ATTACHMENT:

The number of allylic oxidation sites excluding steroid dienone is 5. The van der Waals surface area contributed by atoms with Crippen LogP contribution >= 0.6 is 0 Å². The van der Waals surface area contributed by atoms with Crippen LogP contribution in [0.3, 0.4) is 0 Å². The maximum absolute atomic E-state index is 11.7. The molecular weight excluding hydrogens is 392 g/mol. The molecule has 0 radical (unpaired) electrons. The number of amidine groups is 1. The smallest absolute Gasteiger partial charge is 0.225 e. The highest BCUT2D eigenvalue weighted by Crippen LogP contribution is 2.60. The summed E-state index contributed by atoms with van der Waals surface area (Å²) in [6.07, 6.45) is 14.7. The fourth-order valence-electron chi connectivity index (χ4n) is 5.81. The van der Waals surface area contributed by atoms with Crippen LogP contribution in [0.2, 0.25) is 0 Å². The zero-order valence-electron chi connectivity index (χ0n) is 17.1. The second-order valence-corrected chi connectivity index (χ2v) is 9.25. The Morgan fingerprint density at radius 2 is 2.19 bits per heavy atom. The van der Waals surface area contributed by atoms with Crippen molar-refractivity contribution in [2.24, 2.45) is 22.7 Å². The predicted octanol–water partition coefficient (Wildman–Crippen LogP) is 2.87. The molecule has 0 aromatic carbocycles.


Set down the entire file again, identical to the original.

The number of allylic oxidation sites excluding steroid dienone is 5. The van der Waals surface area contributed by atoms with Crippen LogP contribution >= 0.6 is 0 Å². The van der Waals surface area contributed by atoms with Crippen LogP contribution in [0.3, 0.4) is 0 Å². The maximum absolute atomic E-state index is 11.7. The molecular weight excluding hydrogens is 392 g/mol. The molecule has 0 radical (unpaired) electrons. The number of amidine groups is 1. The smallest absolute Gasteiger partial charge is 0.225 e. The highest BCUT2D eigenvalue weighted by Crippen LogP contribution is 2.60. The summed E-state index contributed by atoms with van der Waals surface area (Å²) in [6.07, 6.45) is 14.7. The fourth-order valence-electron chi connectivity index (χ4n) is 5.81. The van der Waals surface area contributed by atoms with Crippen LogP contribution in [0.2, 0.25) is 0 Å². The zero-order valence-electron chi connectivity index (χ0n) is 17.1. The second-order valence-corrected chi connectivity index (χ2v) is 9.25. The Morgan fingerprint density at radius 2 is 2.19 bits per heavy atom. The van der Waals surface area contributed by atoms with Crippen molar-refractivity contribution in [2.24, 2.45) is 22.7 Å². The predicted octanol–water partition coefficient (Wildman–Crippen LogP) is 2.87. The molecule has 0 aromatic carbocycles.